One thing that’s always impressed me about RB/RS/Xojo is that Geoff appeared to be so active on the NUG/Forum. Even if it was due to “damage control” it leaves the impression that he’s actively engaging the issues. So it was a bit surprising to me to see his astonishment at a bug “Wow, I had never noticed this before.” that evidently had several reports in the bugbase. I guess I imagined that he was regularly going through the issues with his one product to see which ones could be addressed. I certainly checked the bugbase often when I was working in xojo. It’s fairly easy to peruse for the most part.

I guess i’m surprised that he’s surprised. It’s a little jarring.

I think during the 2019r2 betas and release the thing that amazed me was his reply that “Wow we had no idea so many of you had other users as clients and the impact the event rename changes would have”
I’d post a link but … well … banned & all so :stuck_out_tongue:

Its there - probably in testers - when reverting the event name changes was discussed


Norman, as a former insider, can you tell us how bugs were handled? I was imagining that a certain number would be divvied out amongst the team on the regular. Is that not right? Is it haphazard? Systematic? None of the above?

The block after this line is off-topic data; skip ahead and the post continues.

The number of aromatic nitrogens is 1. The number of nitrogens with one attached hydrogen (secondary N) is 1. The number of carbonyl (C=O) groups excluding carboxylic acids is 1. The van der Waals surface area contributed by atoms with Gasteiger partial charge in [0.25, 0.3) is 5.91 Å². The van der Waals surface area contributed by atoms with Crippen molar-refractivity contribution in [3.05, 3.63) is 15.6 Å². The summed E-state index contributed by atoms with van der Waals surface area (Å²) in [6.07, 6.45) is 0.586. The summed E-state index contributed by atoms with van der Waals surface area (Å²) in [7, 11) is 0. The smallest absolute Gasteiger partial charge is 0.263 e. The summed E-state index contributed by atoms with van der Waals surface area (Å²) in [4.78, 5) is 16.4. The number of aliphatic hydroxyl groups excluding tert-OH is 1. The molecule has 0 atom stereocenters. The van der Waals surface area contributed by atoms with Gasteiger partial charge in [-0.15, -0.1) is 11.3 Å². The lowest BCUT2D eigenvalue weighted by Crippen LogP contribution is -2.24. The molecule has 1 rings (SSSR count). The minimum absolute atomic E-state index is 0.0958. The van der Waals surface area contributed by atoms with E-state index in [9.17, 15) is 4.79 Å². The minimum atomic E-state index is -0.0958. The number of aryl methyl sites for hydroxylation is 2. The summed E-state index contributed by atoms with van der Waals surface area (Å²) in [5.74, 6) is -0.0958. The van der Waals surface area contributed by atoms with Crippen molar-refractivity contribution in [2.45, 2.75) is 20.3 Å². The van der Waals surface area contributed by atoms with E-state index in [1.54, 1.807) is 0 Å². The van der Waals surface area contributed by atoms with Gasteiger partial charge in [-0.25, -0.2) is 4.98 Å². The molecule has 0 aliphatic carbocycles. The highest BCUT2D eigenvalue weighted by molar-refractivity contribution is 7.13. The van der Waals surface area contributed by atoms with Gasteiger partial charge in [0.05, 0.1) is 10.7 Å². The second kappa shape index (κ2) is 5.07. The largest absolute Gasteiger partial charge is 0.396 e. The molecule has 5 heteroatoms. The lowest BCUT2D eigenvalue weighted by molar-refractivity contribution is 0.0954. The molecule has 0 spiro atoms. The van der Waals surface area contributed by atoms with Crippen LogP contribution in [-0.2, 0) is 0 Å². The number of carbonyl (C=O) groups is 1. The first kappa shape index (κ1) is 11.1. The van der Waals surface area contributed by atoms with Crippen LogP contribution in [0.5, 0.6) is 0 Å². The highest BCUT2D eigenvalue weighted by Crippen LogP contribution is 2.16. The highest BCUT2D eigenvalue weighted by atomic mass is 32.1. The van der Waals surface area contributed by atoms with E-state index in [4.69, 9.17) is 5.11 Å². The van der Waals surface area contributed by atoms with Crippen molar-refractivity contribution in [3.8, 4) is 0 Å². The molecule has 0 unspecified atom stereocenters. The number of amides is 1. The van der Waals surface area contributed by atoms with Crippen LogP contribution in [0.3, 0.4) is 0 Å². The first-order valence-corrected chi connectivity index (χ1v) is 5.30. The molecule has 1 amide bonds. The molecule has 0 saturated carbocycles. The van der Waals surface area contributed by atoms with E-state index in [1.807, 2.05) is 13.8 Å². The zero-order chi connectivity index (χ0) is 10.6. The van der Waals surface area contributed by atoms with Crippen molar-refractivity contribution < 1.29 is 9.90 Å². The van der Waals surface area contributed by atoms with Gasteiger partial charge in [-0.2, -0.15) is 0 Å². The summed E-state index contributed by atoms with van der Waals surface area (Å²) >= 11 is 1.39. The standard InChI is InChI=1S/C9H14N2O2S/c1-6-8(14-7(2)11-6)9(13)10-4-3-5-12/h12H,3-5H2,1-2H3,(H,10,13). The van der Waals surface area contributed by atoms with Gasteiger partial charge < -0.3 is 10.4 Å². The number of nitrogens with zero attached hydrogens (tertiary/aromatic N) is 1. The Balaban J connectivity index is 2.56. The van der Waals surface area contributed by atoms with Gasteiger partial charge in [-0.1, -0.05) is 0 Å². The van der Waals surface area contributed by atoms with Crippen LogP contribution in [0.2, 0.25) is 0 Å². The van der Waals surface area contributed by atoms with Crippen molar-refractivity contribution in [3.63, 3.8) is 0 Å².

My curiosity is piqued

Afraid that I am not supposed to discuss internals like that

Lets just say it could be better which should be no surprise given so many that sit in “Needs review” forever

Fair enough. I’ve been working in a sales/consulting role for the past 7-ish years and in Netsuite there is this concept of KPI’s (key performance indicators). I feel like bugs would be a good fit for being such an indicator. Knowing whether my product was getting better or worse, vis-à-vis bugs outstanding (and perhaps rated on severity) seems like something management would want to keep track of…

I’ve sat at the dinner table and talked with Geoff (xojo conference). He’s clearly ambitious, bold and obviously intelligent/well read. Good CEO traits. But after all these years it’s clear that the workflow for bugs isn’t titillating enough to capture his attention quite as much as his forward thinking about features and platforms to conquer. A moments meditation on this might give him the insight that he’s out of balance, and maybe it’s time to do the yeoman’s work of smashing some bugs, but even more importantly to not treat it like a fire to put out and put a workflow in place that keeps this cycle of ranting to a minimum.

Rapid. Release. Model. Is. Feature, and. Therefore. PR. Driven.

Or as Geoff allegedly said “Nobody pays for bug releases.”

Universities and large companies pay sometimes a lot of money to software vendors to get reliable support and timely bug fixes. For example we had a very expensive support-contract a couple of years ago where I wrote a bug report in the morning and I was sent a patch that fixed the bug the same day in the afternoon. On another occasion I got a patch the next day. Also we got very fast response when we needed help with the operation of the software or when we had questions. Providing such kind of service seems to be a worthwhile source of income for some software vendors.